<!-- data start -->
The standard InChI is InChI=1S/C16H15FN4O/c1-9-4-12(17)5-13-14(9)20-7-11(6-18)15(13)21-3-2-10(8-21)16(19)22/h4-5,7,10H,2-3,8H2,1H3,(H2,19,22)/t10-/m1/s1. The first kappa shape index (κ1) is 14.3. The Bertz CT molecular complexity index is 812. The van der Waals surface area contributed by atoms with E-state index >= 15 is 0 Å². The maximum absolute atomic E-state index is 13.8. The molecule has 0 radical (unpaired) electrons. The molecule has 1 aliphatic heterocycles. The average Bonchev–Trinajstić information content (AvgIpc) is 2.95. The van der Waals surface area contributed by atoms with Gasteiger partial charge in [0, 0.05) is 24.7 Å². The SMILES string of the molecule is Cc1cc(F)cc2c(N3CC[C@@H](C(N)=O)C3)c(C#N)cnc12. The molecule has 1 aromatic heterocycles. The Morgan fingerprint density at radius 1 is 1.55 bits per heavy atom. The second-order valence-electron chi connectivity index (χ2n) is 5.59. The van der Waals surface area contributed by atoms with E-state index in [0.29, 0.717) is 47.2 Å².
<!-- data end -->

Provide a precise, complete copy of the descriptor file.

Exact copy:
The standard InChI is InChI=1S/C16H15FN4O/c1-9-4-12(17)5-13-14(9)20-7-11(6-18)15(13)21-3-2-10(8-21)16(19)22/h4-5,7,10H,2-3,8H2,1H3,(H2,19,22)/t10-/m1/s1. The first kappa shape index (κ1) is 14.3. The Bertz CT molecular complexity index is 812. The van der Waals surface area contributed by atoms with E-state index >= 15 is 0 Å². The maximum absolute atomic E-state index is 13.8. The molecule has 0 radical (unpaired) electrons. The molecule has 1 aliphatic heterocycles. The average Bonchev–Trinajstić information content (AvgIpc) is 2.95. The van der Waals surface area contributed by atoms with Gasteiger partial charge in [0, 0.05) is 24.7 Å². The SMILES string of the molecule is Cc1cc(F)cc2c(N3CC[C@@H](C(N)=O)C3)c(C#N)cnc12. The molecule has 1 aromatic heterocycles. The Morgan fingerprint density at radius 1 is 1.55 bits per heavy atom. The second-order valence-electron chi connectivity index (χ2n) is 5.59. The van der Waals surface area contributed by atoms with E-state index in [0.29, 0.717) is 47.2 Å².